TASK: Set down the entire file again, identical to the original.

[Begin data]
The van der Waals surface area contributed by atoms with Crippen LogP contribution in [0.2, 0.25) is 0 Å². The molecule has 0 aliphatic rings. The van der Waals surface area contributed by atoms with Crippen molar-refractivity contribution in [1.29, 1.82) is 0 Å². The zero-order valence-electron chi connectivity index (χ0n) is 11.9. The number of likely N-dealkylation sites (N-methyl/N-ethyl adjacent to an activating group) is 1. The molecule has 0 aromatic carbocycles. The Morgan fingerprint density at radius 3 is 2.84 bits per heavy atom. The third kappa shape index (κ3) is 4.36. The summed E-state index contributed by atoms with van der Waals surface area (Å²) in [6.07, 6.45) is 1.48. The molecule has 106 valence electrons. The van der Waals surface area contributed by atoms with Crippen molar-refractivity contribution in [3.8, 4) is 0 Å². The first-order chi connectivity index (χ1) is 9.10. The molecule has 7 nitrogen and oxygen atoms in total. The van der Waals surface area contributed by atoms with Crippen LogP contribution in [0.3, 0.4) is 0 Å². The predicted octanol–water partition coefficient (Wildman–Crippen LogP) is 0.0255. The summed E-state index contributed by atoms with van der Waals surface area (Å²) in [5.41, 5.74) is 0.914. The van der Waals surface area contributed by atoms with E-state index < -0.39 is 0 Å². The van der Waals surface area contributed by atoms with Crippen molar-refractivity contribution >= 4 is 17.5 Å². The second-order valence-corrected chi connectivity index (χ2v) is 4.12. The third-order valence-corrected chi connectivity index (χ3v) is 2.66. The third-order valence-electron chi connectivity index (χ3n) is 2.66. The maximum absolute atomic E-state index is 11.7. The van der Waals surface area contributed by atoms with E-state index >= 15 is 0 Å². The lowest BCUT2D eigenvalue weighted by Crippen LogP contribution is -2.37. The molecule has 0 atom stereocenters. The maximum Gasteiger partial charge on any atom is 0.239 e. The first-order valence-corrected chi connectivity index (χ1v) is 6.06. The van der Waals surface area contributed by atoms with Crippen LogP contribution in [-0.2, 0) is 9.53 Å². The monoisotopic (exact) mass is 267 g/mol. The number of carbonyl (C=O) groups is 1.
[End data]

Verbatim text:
The van der Waals surface area contributed by atoms with Crippen LogP contribution in [0.2, 0.25) is 0 Å². The molecule has 0 aliphatic rings. The van der Waals surface area contributed by atoms with Crippen molar-refractivity contribution in [1.29, 1.82) is 0 Å². The zero-order valence-electron chi connectivity index (χ0n) is 11.9. The number of likely N-dealkylation sites (N-methyl/N-ethyl adjacent to an activating group) is 1. The molecule has 0 aromatic carbocycles. The Morgan fingerprint density at radius 3 is 2.84 bits per heavy atom. The third kappa shape index (κ3) is 4.36. The summed E-state index contributed by atoms with van der Waals surface area (Å²) in [6.07, 6.45) is 1.48. The molecule has 106 valence electrons. The van der Waals surface area contributed by atoms with Crippen molar-refractivity contribution in [3.8, 4) is 0 Å². The first-order chi connectivity index (χ1) is 9.10. The molecule has 7 nitrogen and oxygen atoms in total. The van der Waals surface area contributed by atoms with Crippen LogP contribution in [0.3, 0.4) is 0 Å². The predicted octanol–water partition coefficient (Wildman–Crippen LogP) is 0.0255. The summed E-state index contributed by atoms with van der Waals surface area (Å²) in [5.41, 5.74) is 0.914. The van der Waals surface area contributed by atoms with E-state index < -0.39 is 0 Å². The van der Waals surface area contributed by atoms with Crippen molar-refractivity contribution >= 4 is 17.5 Å². The second-order valence-corrected chi connectivity index (χ2v) is 4.12. The third-order valence-corrected chi connectivity index (χ3v) is 2.66. The third-order valence-electron chi connectivity index (χ3n) is 2.66. The maximum absolute atomic E-state index is 11.7. The van der Waals surface area contributed by atoms with E-state index >= 15 is 0 Å². The lowest BCUT2D eigenvalue weighted by Crippen LogP contribution is -2.37. The molecule has 0 atom stereocenters. The maximum Gasteiger partial charge on any atom is 0.239 e. The first-order valence-corrected chi connectivity index (χ1v) is 6.06. The van der Waals surface area contributed by atoms with Crippen LogP contribution in [-0.2, 0) is 9.53 Å². The monoisotopic (exact) mass is 267 g/mol. The number of carbonyl (C=O) groups is 1.